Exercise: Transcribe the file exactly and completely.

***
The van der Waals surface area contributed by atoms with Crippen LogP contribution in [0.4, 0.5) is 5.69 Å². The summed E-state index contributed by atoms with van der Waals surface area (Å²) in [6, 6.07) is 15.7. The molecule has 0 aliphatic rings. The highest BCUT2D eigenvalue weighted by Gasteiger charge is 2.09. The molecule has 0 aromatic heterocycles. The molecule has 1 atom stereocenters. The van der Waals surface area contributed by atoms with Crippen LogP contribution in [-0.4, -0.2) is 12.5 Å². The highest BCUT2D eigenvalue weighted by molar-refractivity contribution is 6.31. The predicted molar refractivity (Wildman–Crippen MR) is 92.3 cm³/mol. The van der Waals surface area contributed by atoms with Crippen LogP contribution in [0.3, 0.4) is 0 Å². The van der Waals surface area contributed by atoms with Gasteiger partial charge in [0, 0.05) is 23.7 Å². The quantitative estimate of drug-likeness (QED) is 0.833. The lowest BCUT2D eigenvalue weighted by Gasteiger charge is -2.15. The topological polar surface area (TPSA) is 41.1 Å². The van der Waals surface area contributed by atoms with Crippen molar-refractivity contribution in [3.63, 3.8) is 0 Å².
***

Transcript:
The van der Waals surface area contributed by atoms with Crippen LogP contribution in [0.4, 0.5) is 5.69 Å². The summed E-state index contributed by atoms with van der Waals surface area (Å²) in [6, 6.07) is 15.7. The molecule has 0 aliphatic rings. The highest BCUT2D eigenvalue weighted by Gasteiger charge is 2.09. The molecule has 0 aromatic heterocycles. The molecule has 1 atom stereocenters. The van der Waals surface area contributed by atoms with Crippen LogP contribution in [-0.4, -0.2) is 12.5 Å². The highest BCUT2D eigenvalue weighted by molar-refractivity contribution is 6.31. The predicted molar refractivity (Wildman–Crippen MR) is 92.3 cm³/mol. The van der Waals surface area contributed by atoms with Crippen LogP contribution in [0.3, 0.4) is 0 Å². The van der Waals surface area contributed by atoms with Gasteiger partial charge in [0, 0.05) is 23.7 Å². The quantitative estimate of drug-likeness (QED) is 0.833. The lowest BCUT2D eigenvalue weighted by Gasteiger charge is -2.15. The topological polar surface area (TPSA) is 41.1 Å². The van der Waals surface area contributed by atoms with Crippen molar-refractivity contribution in [3.63, 3.8) is 0 Å².